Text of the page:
That is clear enough. Where things get muddy is in the established fact that evolution favors good enough solutions and that false belief need not be immediately selective. Existence would be a good deal simpler if belief that was not in accordance with observable reality were immediately selective, though if it were I seriously doubt any of us would survive to adulthood.

I really don't care what people think. I really do care that people do think. Most of what we call thinking isn't. 

Friday, 2 February 2018

Why Do We Tell Stories?

Why do we tell stories?

It's a fair question and I guess the answer is clear enough from our evolutionary biology. Once our species grasped the idea that the future is real, that the fat lion under the shady tree will tomorrow be hungry and we might be its prey, then we needed a way of conveying the idea of what might be done about that fact, especially to our children, in a form they would accept and remember. A story.

JBP (link below) has shown clearly that the idea that the future is part of reality was selective in evolutionary terms, that our distant ancestors who planned for the future were more likely to nurture children to adulthood. So telling stories about that is clearly also selective in evolutionary terms. We express ideas in stories – such as The Boy Who Cried Wolf. A child who hears and understands that story, who acts the principle out in reality, is literally more likely to survive to adulthood than a child who does not.

Stories are thus demonstrated to be selective in evolutionary terms, and brain functionality follows trends that are selective. We likely evolved to accept the premise of a story and act it out in reality. True stories clearly lead to better results than false stories, and when evolutionary pressure was high this would have become a dominant trait. Societies who tell true stories, that acted out improve life for everyone, succeed, while societies that tell false stories break against reality, they fracture, fragment and collapse, often with great loss of life. But there are always survivors, and evolution favours 'good enough' solutions. Survivors of failed communities, built on false stories, will still reproduce. The trait of accepting a story as true and acting its premise out regardless of how it resolves itself in reality is a good enough solution.

As a species, we literally evolved to accept stories as true and act them out in reality. Results of this vary, but those who have a feel for or who tend to analyse a story for factual accuracy and imagine forward before acting it out in reality, are apt to be more successful. As a consequence, there are more people who have a feel for the truth of a story than not... but the trait to uncritically accept any story will always be part of the whole of a given society and part of the brain functionality of the individual.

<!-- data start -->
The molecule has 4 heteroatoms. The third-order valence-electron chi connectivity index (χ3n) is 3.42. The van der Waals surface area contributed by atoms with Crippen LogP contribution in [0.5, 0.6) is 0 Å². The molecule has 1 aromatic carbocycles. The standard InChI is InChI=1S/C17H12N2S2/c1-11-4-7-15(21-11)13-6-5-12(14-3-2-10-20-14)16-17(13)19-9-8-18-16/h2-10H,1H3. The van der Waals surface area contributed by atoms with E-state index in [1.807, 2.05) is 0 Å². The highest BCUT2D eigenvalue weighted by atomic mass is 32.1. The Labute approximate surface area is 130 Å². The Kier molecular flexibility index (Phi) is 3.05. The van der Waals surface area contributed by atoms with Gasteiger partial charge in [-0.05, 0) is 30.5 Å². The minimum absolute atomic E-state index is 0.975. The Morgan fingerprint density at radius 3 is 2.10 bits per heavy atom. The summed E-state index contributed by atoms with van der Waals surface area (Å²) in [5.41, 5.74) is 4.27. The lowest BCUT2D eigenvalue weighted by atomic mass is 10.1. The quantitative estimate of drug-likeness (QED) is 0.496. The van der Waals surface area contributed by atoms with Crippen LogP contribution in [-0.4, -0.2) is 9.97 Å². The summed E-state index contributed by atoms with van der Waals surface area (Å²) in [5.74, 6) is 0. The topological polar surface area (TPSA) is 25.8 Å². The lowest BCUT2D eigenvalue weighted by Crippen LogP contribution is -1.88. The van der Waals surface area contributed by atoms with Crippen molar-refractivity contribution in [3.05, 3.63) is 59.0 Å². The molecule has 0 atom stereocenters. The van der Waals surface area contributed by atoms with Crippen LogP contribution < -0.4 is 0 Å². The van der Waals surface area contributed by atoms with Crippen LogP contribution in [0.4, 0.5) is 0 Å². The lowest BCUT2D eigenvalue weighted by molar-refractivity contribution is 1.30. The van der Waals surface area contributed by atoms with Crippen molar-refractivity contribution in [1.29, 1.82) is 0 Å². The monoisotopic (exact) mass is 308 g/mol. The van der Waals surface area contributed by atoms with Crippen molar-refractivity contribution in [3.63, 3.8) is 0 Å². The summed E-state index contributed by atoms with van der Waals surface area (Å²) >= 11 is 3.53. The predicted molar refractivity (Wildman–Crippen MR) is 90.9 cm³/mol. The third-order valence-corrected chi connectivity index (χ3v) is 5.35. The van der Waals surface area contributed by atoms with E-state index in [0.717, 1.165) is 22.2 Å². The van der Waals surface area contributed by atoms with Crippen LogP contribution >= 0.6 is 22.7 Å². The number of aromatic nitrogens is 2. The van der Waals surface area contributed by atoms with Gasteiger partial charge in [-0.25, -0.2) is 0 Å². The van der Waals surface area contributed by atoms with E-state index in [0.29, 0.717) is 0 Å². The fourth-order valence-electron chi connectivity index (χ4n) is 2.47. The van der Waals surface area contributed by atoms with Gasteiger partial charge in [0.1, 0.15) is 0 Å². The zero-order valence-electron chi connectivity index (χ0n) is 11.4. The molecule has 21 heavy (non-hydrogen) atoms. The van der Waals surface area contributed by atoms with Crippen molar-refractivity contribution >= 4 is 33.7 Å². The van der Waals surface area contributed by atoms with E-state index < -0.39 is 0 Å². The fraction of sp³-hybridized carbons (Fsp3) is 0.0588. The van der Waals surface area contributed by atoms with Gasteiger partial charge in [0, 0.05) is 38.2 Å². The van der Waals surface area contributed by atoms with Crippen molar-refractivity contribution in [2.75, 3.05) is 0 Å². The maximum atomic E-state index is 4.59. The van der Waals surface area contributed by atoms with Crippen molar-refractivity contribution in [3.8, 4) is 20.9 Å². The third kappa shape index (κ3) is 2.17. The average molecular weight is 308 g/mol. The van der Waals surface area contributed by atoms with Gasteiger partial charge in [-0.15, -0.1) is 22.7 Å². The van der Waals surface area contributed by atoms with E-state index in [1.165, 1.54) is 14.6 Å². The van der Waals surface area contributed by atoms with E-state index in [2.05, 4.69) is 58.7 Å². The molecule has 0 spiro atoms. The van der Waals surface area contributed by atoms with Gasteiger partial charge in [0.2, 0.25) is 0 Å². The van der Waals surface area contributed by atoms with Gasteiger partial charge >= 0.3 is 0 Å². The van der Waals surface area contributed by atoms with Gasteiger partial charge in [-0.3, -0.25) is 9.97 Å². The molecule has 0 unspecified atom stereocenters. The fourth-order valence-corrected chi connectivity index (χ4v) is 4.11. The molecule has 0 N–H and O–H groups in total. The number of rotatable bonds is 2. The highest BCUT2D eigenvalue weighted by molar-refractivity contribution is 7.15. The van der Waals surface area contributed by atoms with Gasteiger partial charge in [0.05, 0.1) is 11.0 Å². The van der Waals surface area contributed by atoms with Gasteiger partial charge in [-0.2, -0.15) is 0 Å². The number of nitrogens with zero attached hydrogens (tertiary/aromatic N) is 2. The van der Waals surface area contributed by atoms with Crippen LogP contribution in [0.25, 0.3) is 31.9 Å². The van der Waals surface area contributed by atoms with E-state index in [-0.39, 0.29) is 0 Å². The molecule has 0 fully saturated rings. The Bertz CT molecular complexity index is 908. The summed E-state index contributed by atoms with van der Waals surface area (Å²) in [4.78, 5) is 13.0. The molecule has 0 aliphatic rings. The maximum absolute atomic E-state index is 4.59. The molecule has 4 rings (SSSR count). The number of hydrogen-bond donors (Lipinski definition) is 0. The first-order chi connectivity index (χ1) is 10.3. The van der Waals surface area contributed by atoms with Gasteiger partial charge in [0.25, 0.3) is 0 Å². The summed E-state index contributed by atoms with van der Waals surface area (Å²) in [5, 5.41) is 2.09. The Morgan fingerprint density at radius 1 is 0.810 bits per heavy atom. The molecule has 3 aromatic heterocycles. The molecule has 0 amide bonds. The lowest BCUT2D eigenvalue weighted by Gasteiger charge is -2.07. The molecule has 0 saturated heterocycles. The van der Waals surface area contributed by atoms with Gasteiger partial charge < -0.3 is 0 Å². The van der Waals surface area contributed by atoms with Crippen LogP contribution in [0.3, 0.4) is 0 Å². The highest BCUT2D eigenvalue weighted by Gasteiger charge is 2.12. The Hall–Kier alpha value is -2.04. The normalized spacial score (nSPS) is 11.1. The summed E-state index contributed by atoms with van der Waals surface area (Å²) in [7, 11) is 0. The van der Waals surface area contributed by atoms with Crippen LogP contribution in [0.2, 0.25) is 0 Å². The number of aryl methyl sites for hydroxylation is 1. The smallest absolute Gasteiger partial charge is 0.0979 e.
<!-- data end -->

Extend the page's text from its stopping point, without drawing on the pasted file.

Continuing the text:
The tendency to compare the consequences of a story acted out in reality, say stories in history, with a currently prevalent story and imagine the story forward to its consequences should become dominant over time. Fact checking, comparison with the known consequence of similar stories recorded in history, critically analyzing a story and rejecting or accepting it accordingly is also selective – those who do this would literally be more likely to produce children who survive to adulthood and perpetuate the trait. I say 'would' here because we now effectively live in a human version of Mouse Utopia (link below), a situation where practically all individuals might well survive to reproductive age regardless of what survival strategies they are taught and adopt.

With this in mind, it might be as well to now take a look at what is frequently called 'the sacred narrative of the left' and dig into the foundations of that collective story to see for yourself what veracity the story might contain.

Friday, 29 December 2017

The Lindsay Shepherd Affair: Context & Analysis

These matters are not simple and straightforward, and I am glad that there are those with developed skill, knowledge and understanding who are shining a spotlight on these matters.

There is a historical context here - to large degree, the west is struggling through the long term consequences of recent history. The threads are often tenuous, tangled, and reach back decades. It takes time and effort to follow them back to their origins, and some of the origins go further back, they are ancient, seemingly written into our evolutionary biology - which would neatly explain why these issues continue to reoccur in one form or another throughout human history.